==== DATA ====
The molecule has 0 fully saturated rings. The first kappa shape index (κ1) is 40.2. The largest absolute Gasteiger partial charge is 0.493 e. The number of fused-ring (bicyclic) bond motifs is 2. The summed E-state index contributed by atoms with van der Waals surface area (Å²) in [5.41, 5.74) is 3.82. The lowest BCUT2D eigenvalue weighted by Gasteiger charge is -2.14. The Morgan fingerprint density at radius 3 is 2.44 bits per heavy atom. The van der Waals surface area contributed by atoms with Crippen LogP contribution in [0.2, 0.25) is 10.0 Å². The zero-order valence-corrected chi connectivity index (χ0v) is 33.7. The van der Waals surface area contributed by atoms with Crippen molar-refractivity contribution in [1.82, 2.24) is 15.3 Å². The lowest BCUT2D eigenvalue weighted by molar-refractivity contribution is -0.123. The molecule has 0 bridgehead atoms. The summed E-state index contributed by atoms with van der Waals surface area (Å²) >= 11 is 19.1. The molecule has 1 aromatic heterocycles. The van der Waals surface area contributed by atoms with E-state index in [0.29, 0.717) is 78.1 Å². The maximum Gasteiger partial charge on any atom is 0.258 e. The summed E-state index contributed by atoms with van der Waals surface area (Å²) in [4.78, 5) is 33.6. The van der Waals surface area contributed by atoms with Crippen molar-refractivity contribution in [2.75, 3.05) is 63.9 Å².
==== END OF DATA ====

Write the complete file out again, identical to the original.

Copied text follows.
The molecule has 0 fully saturated rings. The first kappa shape index (κ1) is 40.2. The largest absolute Gasteiger partial charge is 0.493 e. The number of fused-ring (bicyclic) bond motifs is 2. The summed E-state index contributed by atoms with van der Waals surface area (Å²) in [5.41, 5.74) is 3.82. The lowest BCUT2D eigenvalue weighted by Gasteiger charge is -2.14. The Morgan fingerprint density at radius 3 is 2.44 bits per heavy atom. The van der Waals surface area contributed by atoms with Crippen LogP contribution in [0.2, 0.25) is 10.0 Å². The zero-order valence-corrected chi connectivity index (χ0v) is 33.7. The van der Waals surface area contributed by atoms with Crippen molar-refractivity contribution in [1.82, 2.24) is 15.3 Å². The lowest BCUT2D eigenvalue weighted by molar-refractivity contribution is -0.123. The molecule has 0 bridgehead atoms. The summed E-state index contributed by atoms with van der Waals surface area (Å²) >= 11 is 19.1. The molecule has 1 aromatic heterocycles. The van der Waals surface area contributed by atoms with E-state index in [0.29, 0.717) is 78.1 Å². The maximum Gasteiger partial charge on any atom is 0.258 e. The summed E-state index contributed by atoms with van der Waals surface area (Å²) in [4.78, 5) is 33.6. The van der Waals surface area contributed by atoms with Crippen molar-refractivity contribution in [2.75, 3.05) is 63.9 Å².